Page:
There was a time when black coal from Newcastle arrived at Town Pier at the end of Bay Street, Port Melbourne. The supply was erratic. The coal was transported via a small horse drawn tram to the Gasworks to be made into town gas.
The production processes were dirty. Workers baked the coal in retorts in hellish conditions. Black dust clothed surrounding streets. The Gasworks provided access to a more convenient form of energy as well as to jobs.
The finessing of the technology to turn brown coal into electricity and the discovery of natural gas was the end of the Gasworks.
Since then our electricity has been transmitted from the La Trobe valley leaving the city undisturbed by the troubling amenity consequences of its generation and distances us from thinking about the greenhouse gas emissions associated with its production.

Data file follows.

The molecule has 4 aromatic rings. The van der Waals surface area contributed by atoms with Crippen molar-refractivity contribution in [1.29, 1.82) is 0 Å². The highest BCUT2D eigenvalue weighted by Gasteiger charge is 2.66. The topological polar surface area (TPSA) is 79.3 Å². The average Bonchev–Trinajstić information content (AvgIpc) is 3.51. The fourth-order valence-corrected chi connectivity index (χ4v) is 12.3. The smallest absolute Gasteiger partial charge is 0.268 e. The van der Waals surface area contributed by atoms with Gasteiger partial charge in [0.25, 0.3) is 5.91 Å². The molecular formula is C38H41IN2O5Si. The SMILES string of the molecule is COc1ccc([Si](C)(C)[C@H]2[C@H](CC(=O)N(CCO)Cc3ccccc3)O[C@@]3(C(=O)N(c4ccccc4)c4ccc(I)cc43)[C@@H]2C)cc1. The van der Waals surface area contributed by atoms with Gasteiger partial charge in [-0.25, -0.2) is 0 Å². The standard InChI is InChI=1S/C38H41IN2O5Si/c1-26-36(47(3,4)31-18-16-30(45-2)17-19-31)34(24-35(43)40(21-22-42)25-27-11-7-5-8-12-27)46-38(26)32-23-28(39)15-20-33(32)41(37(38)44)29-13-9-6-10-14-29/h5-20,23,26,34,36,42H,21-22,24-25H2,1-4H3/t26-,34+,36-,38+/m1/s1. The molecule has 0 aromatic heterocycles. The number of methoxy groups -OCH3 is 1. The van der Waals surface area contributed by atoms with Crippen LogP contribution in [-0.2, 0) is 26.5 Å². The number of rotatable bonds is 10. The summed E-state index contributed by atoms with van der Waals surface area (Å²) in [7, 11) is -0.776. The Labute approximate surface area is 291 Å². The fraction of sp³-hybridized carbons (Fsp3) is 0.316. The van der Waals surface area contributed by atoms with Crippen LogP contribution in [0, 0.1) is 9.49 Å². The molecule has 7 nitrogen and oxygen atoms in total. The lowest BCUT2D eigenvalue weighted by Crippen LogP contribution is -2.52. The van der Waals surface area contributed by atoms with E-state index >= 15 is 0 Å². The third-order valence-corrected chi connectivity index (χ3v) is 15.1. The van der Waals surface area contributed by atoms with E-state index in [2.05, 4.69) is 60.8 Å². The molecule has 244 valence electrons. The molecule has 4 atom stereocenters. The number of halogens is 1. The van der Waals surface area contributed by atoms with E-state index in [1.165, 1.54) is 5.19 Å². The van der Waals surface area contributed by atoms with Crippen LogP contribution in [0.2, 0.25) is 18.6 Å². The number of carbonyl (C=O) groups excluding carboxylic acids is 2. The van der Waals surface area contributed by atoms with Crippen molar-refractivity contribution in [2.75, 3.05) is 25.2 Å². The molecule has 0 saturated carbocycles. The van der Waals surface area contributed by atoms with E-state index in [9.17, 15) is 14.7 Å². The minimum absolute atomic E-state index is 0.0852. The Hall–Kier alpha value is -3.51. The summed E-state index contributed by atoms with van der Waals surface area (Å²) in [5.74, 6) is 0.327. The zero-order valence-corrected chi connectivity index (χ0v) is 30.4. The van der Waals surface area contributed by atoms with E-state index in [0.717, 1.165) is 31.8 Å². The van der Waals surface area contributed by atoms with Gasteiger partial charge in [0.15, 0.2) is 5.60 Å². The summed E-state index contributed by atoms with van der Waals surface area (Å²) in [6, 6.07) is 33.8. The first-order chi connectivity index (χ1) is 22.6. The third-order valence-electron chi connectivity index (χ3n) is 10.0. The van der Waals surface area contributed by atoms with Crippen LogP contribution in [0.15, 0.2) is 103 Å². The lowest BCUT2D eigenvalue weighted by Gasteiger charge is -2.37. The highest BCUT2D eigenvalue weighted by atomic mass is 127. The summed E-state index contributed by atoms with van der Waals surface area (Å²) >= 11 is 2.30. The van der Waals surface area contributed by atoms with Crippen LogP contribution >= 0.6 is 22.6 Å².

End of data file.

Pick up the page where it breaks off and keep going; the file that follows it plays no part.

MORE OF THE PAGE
Under the veneer of the green grass at Gasworks, the toxic waste of those industrial processes lies buried, haunting our present.
Meanwhile, on some houses around the Gasworks, solar panels turn their faces to the sun. Energy production once again becomes visible.
This week Tim Flannery spoke of the inexorable fall of the unit cost of production of solar panels, and the rapid advances in battery storage. This gave a faint glimmer of hope in the week that the recommendations from the review of the Renewable Energy Target were released. Since the repeal of the carbon tax, Australia’s greenhouse emissions have once again resumed an upward trend leaving a legacy of pollution as well as a changed climate for future generations.
To see the number of rooftop solar units by postcode, click here.